Ever wonder how your own history is intertwined with the places around you? One way to find out is to go on the fourth annual Saugerties Historic House Tour this Saturday, May 12 from 11 a.m. to 5 p.m. The tour will focus on eight locations within Flatbush, a lesser-known hamlet of Ulster County bordered by the Hudson River on the east, a limestone ridge on the west and extending from East Kingston on the south to Glasco on the north.
“It’s going to be quite eclectic this year,” says Susan Puretz, member of the Town of Saugerties Historic Preservation Commission committee organizing the tour with assistance from Town of Ulster historian Rob Sweeney. “We have a mix of private houses, both stone and wood, as well as a church, a replica of an ice house with antique tools and some unusual barns,” she adds. “There will even be some side events, like an encampment by the First Ulster Militia.”
The structures on the tour range in date of construction from the early 18th century to the late 19th century. Participants can expect to see an original “yard office” from the Washburn brickyards; a stone building with ten windows of 60 panes each; an 1812-date stone with detailed inscription; a glazed-tile silo; a basement bank-house kitchen; ice-harvesting tools; and vintage vehicles.
The Historic Preservation Commission will provide an informational booklet to tour participants describing how the buildings and sites for this year’s tour were chosen to illustrate the different facets of life in Flatbush and the industries that provided employment there. The motivation to choose Flatbush for this year’s tour came from a memoir published in 1979 by Harry Carle. In the book, Carle recounts his tales of growing up in the late 19th and early 20th century, when the Hudson River played an important role in community’s life as the brick and ice industries flourished along the river banks. Two of the sites featured on the Flatbush tour served as homes for prominent brickyard owners.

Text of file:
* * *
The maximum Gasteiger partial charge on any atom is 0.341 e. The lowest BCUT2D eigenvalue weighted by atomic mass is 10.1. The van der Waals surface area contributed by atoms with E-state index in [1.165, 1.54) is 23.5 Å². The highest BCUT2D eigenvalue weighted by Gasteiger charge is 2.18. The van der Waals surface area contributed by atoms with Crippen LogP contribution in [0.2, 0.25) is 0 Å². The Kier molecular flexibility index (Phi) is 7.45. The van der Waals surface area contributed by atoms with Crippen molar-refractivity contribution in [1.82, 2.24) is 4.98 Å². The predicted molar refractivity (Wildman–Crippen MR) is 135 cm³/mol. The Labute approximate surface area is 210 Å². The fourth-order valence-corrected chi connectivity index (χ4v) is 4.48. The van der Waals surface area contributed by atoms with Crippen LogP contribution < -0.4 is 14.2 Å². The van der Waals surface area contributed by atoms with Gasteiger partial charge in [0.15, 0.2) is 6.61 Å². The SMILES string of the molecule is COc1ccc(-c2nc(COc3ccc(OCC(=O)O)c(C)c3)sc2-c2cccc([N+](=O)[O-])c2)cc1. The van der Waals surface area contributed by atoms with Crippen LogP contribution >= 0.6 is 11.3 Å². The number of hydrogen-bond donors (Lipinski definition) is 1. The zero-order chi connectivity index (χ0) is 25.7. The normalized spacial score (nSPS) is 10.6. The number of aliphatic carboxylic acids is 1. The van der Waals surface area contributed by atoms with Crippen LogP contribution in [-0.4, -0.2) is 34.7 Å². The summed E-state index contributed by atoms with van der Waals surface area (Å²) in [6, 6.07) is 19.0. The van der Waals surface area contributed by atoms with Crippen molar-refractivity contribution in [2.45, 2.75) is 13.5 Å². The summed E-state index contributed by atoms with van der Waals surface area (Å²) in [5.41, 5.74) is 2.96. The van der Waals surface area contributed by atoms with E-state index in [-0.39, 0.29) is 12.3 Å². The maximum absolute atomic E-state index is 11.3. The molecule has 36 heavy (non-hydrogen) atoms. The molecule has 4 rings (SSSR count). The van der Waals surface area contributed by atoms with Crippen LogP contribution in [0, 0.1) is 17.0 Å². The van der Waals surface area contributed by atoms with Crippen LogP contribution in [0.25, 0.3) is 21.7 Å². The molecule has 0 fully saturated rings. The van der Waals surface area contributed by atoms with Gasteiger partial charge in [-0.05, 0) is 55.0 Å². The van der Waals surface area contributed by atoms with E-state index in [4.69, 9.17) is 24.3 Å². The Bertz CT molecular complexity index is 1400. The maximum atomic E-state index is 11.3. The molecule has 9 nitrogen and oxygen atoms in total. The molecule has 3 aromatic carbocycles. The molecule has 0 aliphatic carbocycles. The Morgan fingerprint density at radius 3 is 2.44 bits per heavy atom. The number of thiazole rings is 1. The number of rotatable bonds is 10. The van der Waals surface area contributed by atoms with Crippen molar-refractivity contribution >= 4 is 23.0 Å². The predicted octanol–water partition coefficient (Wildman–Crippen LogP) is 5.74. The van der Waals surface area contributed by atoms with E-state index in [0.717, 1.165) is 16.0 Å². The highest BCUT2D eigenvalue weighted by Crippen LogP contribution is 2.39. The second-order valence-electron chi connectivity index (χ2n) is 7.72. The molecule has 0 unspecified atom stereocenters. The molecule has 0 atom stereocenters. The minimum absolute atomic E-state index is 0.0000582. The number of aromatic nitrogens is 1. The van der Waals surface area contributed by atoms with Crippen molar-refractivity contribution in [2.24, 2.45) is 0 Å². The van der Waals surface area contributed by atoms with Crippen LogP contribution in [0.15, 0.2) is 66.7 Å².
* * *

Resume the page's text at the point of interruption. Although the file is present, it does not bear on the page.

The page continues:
“I see the tour as an opportunity to introduce a variety of structures and places to a wider audience, in the hope that they will both enjoy and appreciate the beauty and value of these local historical treasures,” says Puretz. “This tour should have something to interest everyone.”
A featured site is the Benjamin Ten Broeck house at the southern end of Flatbush, considered one of the more historically important houses in the Hudson Valley. It was built in 1751 for Johannes Maximilian Velde (Felten), a descendant of Palatine refugees who came to the Hudson Valley in 1710. Benjamin Ten Broeck purchased the house from the Velde (Felten) family in 1804, and his descendants lived there until 1869. The stone house, listed on the National Register of Historic Places in 2005, has been meticulously restored and is a prime example of New World Dutch vernacular architecture.
Tickets on the day of the tour will cost $25, available from 11 a.m. to 2 p.m. at the QuickChek Station on Route 9W near the intersection with Route 32, the starting point of the self-guided driving tour. A booklet with maps, directions and descriptions will be given to each tour participant as he or she checks in.
Boxed lunches prepared by the Flatbush Reformed Church Women are available for $10 and must be ordered in advance. Lunches will be ready for pickup at the church between 11 a.m. and 2 p.m. on the day of the tour. Puretz says that having the women of the Church prepare box lunches is in keeping with the spirit of the tour, “emblematic of the social fabric of the community,” she says.